var divs ="div"));

    See the Caveat for host-provided objects below. In particular, note that this will fail in IE8 and earlier, which don't let you use host-provided objects as this like that.

  2. Use spread syntax (...)

    It's also possible to use ES2015's spread syntax with JavaScript engines that support this feature. Like for-of, this uses the iterator provided by the object (see #4 in the previous section):

    var trueArray = [...iterableObject];

    So for instance, if we want to convert a NodeList into a true array, with spread syntax this becomes quite succinct:

    var divs = [...document.querySelectorAll("div")];
  3. Use Array.from

    Array.from (spec) | (MDN) (ES2015+, but easily polyfilled) creates an array from an array-like object, optionally passing the entries through a mapping function first. So:

    var divs = Array.from(document.querySelectorAll("div"));

    Or if you wanted to get an array of the tag names of the elements with a given class, you'd use the mapping function:

    // Arrow function (ES2015):
    var divs = Array.from(document.querySelectorAll(".some-class"), element => element.tagName);
    // Standard function (since `Array.from` can be shimmed):
    var divs = Array.from(document.querySelectorAll(".some-class"), function(element) {
        return element.tagName;

Caveat for host-provided objects

If you use Array.prototype functions with host-provided array-like objects (DOM lists and other things provided by the browser rather than the JavaScript engine), you need to be sure to test in your target environments to make sure the host-provided object behaves properly. Most do behave properly (now), but it's important to test. The reason is that most of the Array.prototype methods you're likely to want to use rely on the host-provided object giving an honest answer to the abstract [[HasProperty]] operation. As of this writing, browsers do a very good job of this, but the 5.1 spec did allow for the possibility a host-provided object may not be honest. It's in §8.6.2, several paragraphs below the big table near the beginning of that section), where it says:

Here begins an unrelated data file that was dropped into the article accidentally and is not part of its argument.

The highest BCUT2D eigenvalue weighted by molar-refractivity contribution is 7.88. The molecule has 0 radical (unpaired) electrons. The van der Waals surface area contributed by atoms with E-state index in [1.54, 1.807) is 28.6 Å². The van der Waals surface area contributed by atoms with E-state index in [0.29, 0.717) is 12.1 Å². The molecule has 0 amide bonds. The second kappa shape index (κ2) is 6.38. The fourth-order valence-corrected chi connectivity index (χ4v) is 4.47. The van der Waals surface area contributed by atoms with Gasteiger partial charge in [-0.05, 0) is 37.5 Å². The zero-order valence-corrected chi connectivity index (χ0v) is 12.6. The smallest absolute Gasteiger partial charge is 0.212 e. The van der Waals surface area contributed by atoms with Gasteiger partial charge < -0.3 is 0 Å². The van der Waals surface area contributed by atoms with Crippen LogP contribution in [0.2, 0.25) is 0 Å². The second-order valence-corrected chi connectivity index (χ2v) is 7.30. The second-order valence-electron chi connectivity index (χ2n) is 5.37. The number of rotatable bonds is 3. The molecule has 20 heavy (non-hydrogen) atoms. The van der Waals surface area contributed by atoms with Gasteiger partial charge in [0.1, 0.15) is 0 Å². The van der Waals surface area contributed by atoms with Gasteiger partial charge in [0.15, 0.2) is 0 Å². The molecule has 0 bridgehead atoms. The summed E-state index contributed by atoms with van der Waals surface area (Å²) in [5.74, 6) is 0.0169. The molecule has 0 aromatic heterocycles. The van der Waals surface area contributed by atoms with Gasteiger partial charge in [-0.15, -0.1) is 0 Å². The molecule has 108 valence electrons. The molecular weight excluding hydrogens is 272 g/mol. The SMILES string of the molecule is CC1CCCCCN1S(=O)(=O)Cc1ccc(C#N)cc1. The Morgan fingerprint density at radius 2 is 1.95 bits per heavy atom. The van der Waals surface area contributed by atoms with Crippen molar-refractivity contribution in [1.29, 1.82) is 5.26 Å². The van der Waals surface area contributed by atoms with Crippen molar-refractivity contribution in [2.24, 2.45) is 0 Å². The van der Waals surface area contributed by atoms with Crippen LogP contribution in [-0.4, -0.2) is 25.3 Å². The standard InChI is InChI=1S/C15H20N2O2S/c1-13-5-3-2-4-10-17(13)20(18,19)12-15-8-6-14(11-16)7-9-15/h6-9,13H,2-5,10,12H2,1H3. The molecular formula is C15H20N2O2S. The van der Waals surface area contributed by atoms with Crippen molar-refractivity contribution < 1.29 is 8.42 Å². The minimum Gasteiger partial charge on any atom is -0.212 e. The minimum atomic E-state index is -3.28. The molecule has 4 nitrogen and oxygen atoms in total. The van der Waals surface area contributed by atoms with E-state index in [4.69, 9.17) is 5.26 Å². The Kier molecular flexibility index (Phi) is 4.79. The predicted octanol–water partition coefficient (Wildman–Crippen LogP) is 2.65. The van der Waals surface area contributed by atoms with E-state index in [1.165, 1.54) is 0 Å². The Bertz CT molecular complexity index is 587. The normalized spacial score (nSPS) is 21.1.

Host objects may implement these internal methods in any manner unless specified otherwise; for example, one possibility is that [[Get]] and [[Put]] for a particular host object indeed fetch and store property values but [[HasProperty]] always generates false.

(I couldn't find the equivalent verbiage in the ES2015 spec, but it's bound to still be the case.) Again, as of this writing the common host-provided array-like objects in modern browsers [NodeList instances, for instance] do handle [[HasProperty]] correctly, but it's important to test.)

5/13/2020 8:43:07 AM

Note: This answer is hopelessly out-of-date. For a more modern approach, look at the methods available on an array. Methods of interest might be:

  • forEach
  • map
  • filter
  • zip
  • reduce
  • every
  • some

The standard way to iterate an array in JavaScript is a vanilla for-loop:

var length = arr.length,
    element = null;
for (var i = 0; i < length; i++) {
  element = arr[i];
  // Do something with element

Note, however, that this approach is only good if you have a dense array, and each index is occupied by an element. If the array is sparse, then you can run into performance problems with this approach, since you will iterate over a lot of indices that do not really exist in the array. In this case, a for .. in-loop might be a better idea. However, you must use the appropriate safeguards to ensure that only the desired properties of the array (that is, the array elements) are acted upon, since the will also be enumerated in legacy browsers, or if the additional properties are defined as enumerable.

In ECMAScript 5 there will be a forEach method on the array prototype, but it is not supported in legacy browsers. So to be able to use it consistently you must either have an environment that supports it (for example, Node.js for server side JavaScript), or use a "Polyfill". The Polyfill for this functionality is, however, trivial and since it makes the code easier to read, it is a good polyfill to include.